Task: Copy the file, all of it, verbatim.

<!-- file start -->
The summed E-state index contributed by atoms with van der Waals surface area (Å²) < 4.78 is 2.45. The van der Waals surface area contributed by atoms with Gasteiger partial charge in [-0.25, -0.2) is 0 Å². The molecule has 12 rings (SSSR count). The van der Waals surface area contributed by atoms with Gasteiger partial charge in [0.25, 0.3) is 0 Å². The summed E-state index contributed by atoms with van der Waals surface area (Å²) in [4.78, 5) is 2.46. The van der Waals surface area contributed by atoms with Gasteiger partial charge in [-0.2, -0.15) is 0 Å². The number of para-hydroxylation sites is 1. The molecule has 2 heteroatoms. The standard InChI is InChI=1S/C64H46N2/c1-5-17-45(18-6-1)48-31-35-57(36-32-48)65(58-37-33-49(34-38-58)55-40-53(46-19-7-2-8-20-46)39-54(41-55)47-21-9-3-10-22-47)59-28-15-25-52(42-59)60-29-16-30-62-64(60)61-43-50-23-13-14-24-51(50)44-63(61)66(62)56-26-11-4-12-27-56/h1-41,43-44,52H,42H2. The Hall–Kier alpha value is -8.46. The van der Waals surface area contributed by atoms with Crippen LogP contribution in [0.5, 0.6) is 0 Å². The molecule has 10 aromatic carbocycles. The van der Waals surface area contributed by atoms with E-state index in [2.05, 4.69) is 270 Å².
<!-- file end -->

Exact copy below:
The summed E-state index contributed by atoms with van der Waals surface area (Å²) < 4.78 is 2.45. The van der Waals surface area contributed by atoms with Gasteiger partial charge in [-0.25, -0.2) is 0 Å². The molecule has 12 rings (SSSR count). The van der Waals surface area contributed by atoms with Gasteiger partial charge in [0.25, 0.3) is 0 Å². The summed E-state index contributed by atoms with van der Waals surface area (Å²) in [4.78, 5) is 2.46. The van der Waals surface area contributed by atoms with Gasteiger partial charge in [-0.2, -0.15) is 0 Å². The number of para-hydroxylation sites is 1. The molecule has 2 heteroatoms. The standard InChI is InChI=1S/C64H46N2/c1-5-17-45(18-6-1)48-31-35-57(36-32-48)65(58-37-33-49(34-38-58)55-40-53(46-19-7-2-8-20-46)39-54(41-55)47-21-9-3-10-22-47)59-28-15-25-52(42-59)60-29-16-30-62-64(60)61-43-50-23-13-14-24-51(50)44-63(61)66(62)56-26-11-4-12-27-56/h1-41,43-44,52H,42H2. The Hall–Kier alpha value is -8.46. The van der Waals surface area contributed by atoms with Crippen LogP contribution in [0.5, 0.6) is 0 Å². The molecule has 10 aromatic carbocycles. The van der Waals surface area contributed by atoms with E-state index in [2.05, 4.69) is 270 Å².